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BMW unleashes bahn-storming X3 M, X4 M duo

Up to 375kW on tap from new 3.0-litre six-cylinder engine in first BMW X3 M, X4 M

13 Feb 2019

BMW has revealed its first pair of full-fat performance mid-size SUVs, with the X3 M wagon and X4 M coupe debuting BMW M’s new-generation 3.0-litre twin-turbocharged inline six-cylinder petrol engine.

 

Expected to charge into Australian showrooms in the second half of this year, the X3 M and X4 M are available in regular and Competition guises, with the former producing 353kW at 6250rpm and 600Nm from 2600 to 5600rpm, while the latter ups the power ante to 375kW and extends the peak torque band to 5950rpm.

 

Given local new-vehicle buyers’ penchant for higher-output models, it is expected that BMW Group Australia will exclusively launch the X3 M and X4 M in Competition form, which would mirror its approach with the M2 sportscar and M5 large sedan.

 

Either way, bahn-storming straight-line performance is guaranteed, with the regular models able to sprint from standstill to 100km/h in 4.2 seconds, while the Competition variants are just 0.1s quicker to triple digits.

 

Top speed for either grade is electronically limited to 250km/h, but the optional M Driver’s Package lifts terminal velocity to 280km/h for the regular models and 285km/h for the Competition variants.

 

Comparatively, Mercedes-AMG’s rivalling GLC63 S wagon ($165,395 plus on-road costs) and coupe ($172,400) are motivated by a 375kW/700Nm 4.0-litre V8 that blitzes the zero-to-100km/h run in 3.8s but only tops out at 270km/h.

 

Compared to BMW M’s previous-generation twin-turbo straight six that maxed out at 368kW/600Nm in the M4 GTS, the 1970kg X3 M and X4 M’s unit features revisions to the turbochargers, cylinder-head cores, high-precision fuel injection, air intake and oil supply systems, crankshaft and wastegate, while two petrol particulate filters and four catalytic converters have been added.

 

A dual-brand exhaust system features electronically controlled flaps that changes the X3 M and X4 M’s soundtrack from whisper quiet to booming via four modes, while BMW M’s signature quad tailpipes are again present, this time measuring 100mm in diameter each.

 

The seven-speed dual-clutch automatic transmission mated to the former engine in the M2 and M4 has been ditched in the X3 M and X4 M for an eight-speed torque-converter unit with paddle-shifters.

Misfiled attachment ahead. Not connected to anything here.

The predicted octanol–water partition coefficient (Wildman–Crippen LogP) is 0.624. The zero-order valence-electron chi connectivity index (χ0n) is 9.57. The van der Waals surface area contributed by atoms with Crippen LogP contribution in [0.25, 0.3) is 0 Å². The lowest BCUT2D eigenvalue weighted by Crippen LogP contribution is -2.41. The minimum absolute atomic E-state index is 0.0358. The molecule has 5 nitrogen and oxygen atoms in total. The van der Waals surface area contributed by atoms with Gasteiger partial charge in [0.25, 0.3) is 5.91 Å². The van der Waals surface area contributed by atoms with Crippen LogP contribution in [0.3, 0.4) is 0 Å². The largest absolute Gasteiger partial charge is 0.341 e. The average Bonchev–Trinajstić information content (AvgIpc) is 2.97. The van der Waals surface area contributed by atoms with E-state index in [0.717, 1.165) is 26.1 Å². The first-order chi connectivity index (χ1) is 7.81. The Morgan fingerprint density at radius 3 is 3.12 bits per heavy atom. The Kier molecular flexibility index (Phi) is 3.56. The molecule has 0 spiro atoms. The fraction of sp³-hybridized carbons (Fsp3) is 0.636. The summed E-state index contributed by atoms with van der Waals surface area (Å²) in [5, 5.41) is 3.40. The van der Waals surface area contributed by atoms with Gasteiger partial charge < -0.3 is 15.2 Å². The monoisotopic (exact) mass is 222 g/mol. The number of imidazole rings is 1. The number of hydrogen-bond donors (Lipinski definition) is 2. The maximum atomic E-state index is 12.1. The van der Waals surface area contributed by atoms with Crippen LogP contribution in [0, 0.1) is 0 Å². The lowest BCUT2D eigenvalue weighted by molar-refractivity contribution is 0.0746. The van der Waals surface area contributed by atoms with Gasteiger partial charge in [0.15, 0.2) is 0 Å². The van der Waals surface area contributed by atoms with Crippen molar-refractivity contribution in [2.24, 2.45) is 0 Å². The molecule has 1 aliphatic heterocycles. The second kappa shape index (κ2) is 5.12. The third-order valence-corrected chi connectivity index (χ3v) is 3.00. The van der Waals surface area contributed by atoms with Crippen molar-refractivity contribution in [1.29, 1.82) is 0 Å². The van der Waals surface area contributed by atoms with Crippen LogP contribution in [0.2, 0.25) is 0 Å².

The transmission’s manual mode supports multiple downshifts to the lowest gear possible and does not force an upshift when the engine’s 7200rpm redline is hit when accelerating.

 

Three modes progressively increase the speed of these gear changes and move the shift points to higher engine speeds.

 

The X3 M and X4 M borrow their rear-biased M xDrive all-wheel-drive system from the aforementioned M5, combined with an Active M Differential that allows the driver to adjust the Dynamic Stability Control (DSC) system to the more tail-happy M Dynamic Mode – or to switch it off altogether.

 

Several changes have been made to the X3 M and X4 M’s chassis to improve handling, such as the inclusion of three-mode adaptive dampers for their bespoke MacPherson-strut front and multi-link rear suspension.

 

The electric power steering in the X3 M and X4 M is speed-sensitive like that of their base models but adds a variable ratio and gradually increases its weight and feedback via three modes.

 

Stopping power is handled by 395mm front and 370mm rear vented disc brakes clamped by blue-painted four-piston fixed and single-pot floating callipers respectively.

 

The regular models roll on Grey Orbit 20-inch alloy wheels wrapped in a mixed set of tyres (front: 255/45, rear: 265/45), while the Competition variants instead feature Jet Black 21-inch rims shod in 255/40 front and 265/40 rear rubber.

 

As for the rest of the X3 M and X4 M’s exterior design, it features several of BMW M’s signature elements, including the black double-bar kidney grille, large front air intakes, aerodynamic side mirrors and gills, and diffuser plus a rear spoiler.

 

Inside, a BMW M-specific digital instrument cluster, windshield-projected head-up display, front sports seats, sports steering wheel and gear selector feature.

 

Claimed fuel consumption on the combined cycle test is 10.5 litres per 100 kilometres for the X3 M, while the X4 M is 0.1L/100km thirstier. Carbon dioxide emissions for the pair are 239 grams per kilometre.


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